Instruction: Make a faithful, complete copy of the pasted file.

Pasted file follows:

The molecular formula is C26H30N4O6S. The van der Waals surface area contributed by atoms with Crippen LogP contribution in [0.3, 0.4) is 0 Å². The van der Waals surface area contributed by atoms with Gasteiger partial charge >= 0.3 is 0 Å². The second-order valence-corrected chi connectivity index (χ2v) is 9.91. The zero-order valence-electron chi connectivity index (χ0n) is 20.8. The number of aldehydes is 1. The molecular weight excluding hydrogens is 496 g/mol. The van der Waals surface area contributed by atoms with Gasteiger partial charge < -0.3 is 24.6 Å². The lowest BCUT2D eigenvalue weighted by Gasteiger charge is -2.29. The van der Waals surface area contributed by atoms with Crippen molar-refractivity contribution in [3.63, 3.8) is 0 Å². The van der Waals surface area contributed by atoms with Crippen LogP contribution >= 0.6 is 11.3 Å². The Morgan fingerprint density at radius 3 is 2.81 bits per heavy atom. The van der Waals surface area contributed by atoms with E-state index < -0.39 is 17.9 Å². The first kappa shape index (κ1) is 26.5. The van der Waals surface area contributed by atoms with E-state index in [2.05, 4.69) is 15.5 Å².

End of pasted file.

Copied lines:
The molecular formula is C26H30N4O6S. The van der Waals surface area contributed by atoms with Crippen LogP contribution in [0.3, 0.4) is 0 Å². The van der Waals surface area contributed by atoms with Gasteiger partial charge >= 0.3 is 0 Å². The second-order valence-corrected chi connectivity index (χ2v) is 9.91. The zero-order valence-electron chi connectivity index (χ0n) is 20.8. The number of aldehydes is 1. The molecular weight excluding hydrogens is 496 g/mol. The van der Waals surface area contributed by atoms with Gasteiger partial charge < -0.3 is 24.6 Å². The lowest BCUT2D eigenvalue weighted by Gasteiger charge is -2.29. The van der Waals surface area contributed by atoms with Crippen molar-refractivity contribution in [3.63, 3.8) is 0 Å². The van der Waals surface area contributed by atoms with Crippen LogP contribution >= 0.6 is 11.3 Å². The Morgan fingerprint density at radius 3 is 2.81 bits per heavy atom. The van der Waals surface area contributed by atoms with E-state index < -0.39 is 17.9 Å². The first kappa shape index (κ1) is 26.5. The van der Waals surface area contributed by atoms with E-state index in [2.05, 4.69) is 15.5 Å².